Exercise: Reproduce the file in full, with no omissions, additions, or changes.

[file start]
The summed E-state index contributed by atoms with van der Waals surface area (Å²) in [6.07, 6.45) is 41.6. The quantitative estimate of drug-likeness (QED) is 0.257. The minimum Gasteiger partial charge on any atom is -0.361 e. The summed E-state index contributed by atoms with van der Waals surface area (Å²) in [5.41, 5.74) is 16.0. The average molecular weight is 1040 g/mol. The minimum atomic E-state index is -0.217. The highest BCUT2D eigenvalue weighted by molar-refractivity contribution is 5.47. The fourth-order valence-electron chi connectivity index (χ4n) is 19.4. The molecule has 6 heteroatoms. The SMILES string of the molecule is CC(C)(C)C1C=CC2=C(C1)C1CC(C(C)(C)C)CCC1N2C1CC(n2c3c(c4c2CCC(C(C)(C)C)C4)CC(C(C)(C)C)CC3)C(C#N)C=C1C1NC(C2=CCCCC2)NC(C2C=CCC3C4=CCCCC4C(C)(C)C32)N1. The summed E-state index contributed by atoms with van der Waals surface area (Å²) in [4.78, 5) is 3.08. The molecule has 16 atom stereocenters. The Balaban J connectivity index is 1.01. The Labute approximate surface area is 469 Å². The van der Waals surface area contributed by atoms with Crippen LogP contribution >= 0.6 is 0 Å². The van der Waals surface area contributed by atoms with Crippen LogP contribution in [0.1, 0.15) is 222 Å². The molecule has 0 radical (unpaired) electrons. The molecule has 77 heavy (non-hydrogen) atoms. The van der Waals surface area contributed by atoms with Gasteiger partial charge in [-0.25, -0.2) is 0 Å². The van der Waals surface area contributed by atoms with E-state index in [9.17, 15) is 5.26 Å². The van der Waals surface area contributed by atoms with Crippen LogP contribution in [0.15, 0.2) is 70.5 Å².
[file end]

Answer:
The summed E-state index contributed by atoms with van der Waals surface area (Å²) in [6.07, 6.45) is 41.6. The quantitative estimate of drug-likeness (QED) is 0.257. The minimum Gasteiger partial charge on any atom is -0.361 e. The summed E-state index contributed by atoms with van der Waals surface area (Å²) in [5.41, 5.74) is 16.0. The average molecular weight is 1040 g/mol. The minimum atomic E-state index is -0.217. The highest BCUT2D eigenvalue weighted by molar-refractivity contribution is 5.47. The fourth-order valence-electron chi connectivity index (χ4n) is 19.4. The molecule has 6 heteroatoms. The SMILES string of the molecule is CC(C)(C)C1C=CC2=C(C1)C1CC(C(C)(C)C)CCC1N2C1CC(n2c3c(c4c2CCC(C(C)(C)C)C4)CC(C(C)(C)C)CC3)C(C#N)C=C1C1NC(C2=CCCCC2)NC(C2C=CCC3C4=CCCCC4C(C)(C)C32)N1. The summed E-state index contributed by atoms with van der Waals surface area (Å²) in [4.78, 5) is 3.08. The molecule has 16 atom stereocenters. The Balaban J connectivity index is 1.01. The Labute approximate surface area is 469 Å². The van der Waals surface area contributed by atoms with Crippen LogP contribution >= 0.6 is 0 Å². The van der Waals surface area contributed by atoms with Crippen LogP contribution in [0.1, 0.15) is 222 Å². The molecule has 0 radical (unpaired) electrons. The molecule has 77 heavy (non-hydrogen) atoms. The van der Waals surface area contributed by atoms with Gasteiger partial charge in [-0.25, -0.2) is 0 Å². The van der Waals surface area contributed by atoms with E-state index in [9.17, 15) is 5.26 Å². The van der Waals surface area contributed by atoms with Crippen LogP contribution in [0.15, 0.2) is 70.5 Å².